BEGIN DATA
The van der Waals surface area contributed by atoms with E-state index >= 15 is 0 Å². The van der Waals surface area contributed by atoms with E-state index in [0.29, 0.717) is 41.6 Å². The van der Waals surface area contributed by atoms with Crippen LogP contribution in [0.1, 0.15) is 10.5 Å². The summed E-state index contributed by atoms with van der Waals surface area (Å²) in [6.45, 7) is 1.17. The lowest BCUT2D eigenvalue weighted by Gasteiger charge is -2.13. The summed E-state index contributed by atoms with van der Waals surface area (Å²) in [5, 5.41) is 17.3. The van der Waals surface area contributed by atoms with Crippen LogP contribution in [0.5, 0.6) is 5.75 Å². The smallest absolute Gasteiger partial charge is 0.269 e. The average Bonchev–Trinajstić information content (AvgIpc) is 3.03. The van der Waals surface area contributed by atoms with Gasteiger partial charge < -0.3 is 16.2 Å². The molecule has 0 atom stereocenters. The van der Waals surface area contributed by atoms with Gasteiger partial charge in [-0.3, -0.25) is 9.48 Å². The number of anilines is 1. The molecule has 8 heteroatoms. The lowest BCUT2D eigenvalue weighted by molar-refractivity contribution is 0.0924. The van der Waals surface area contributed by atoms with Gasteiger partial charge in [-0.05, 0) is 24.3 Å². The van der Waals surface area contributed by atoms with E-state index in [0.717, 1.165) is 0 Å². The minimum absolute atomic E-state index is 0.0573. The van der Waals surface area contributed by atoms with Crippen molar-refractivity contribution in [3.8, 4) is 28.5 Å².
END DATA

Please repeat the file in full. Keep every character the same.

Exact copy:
The van der Waals surface area contributed by atoms with E-state index >= 15 is 0 Å². The van der Waals surface area contributed by atoms with E-state index in [0.29, 0.717) is 41.6 Å². The van der Waals surface area contributed by atoms with Crippen LogP contribution in [0.1, 0.15) is 10.5 Å². The summed E-state index contributed by atoms with van der Waals surface area (Å²) in [6.45, 7) is 1.17. The lowest BCUT2D eigenvalue weighted by Gasteiger charge is -2.13. The summed E-state index contributed by atoms with van der Waals surface area (Å²) in [5, 5.41) is 17.3. The van der Waals surface area contributed by atoms with Crippen LogP contribution in [0.5, 0.6) is 5.75 Å². The smallest absolute Gasteiger partial charge is 0.269 e. The average Bonchev–Trinajstić information content (AvgIpc) is 3.03. The van der Waals surface area contributed by atoms with Gasteiger partial charge < -0.3 is 16.2 Å². The molecule has 0 atom stereocenters. The van der Waals surface area contributed by atoms with Gasteiger partial charge in [-0.3, -0.25) is 9.48 Å². The number of anilines is 1. The molecule has 8 heteroatoms. The lowest BCUT2D eigenvalue weighted by molar-refractivity contribution is 0.0924. The van der Waals surface area contributed by atoms with Gasteiger partial charge in [-0.05, 0) is 24.3 Å². The van der Waals surface area contributed by atoms with E-state index in [0.717, 1.165) is 0 Å². The minimum absolute atomic E-state index is 0.0573. The van der Waals surface area contributed by atoms with Crippen molar-refractivity contribution in [3.8, 4) is 28.5 Å².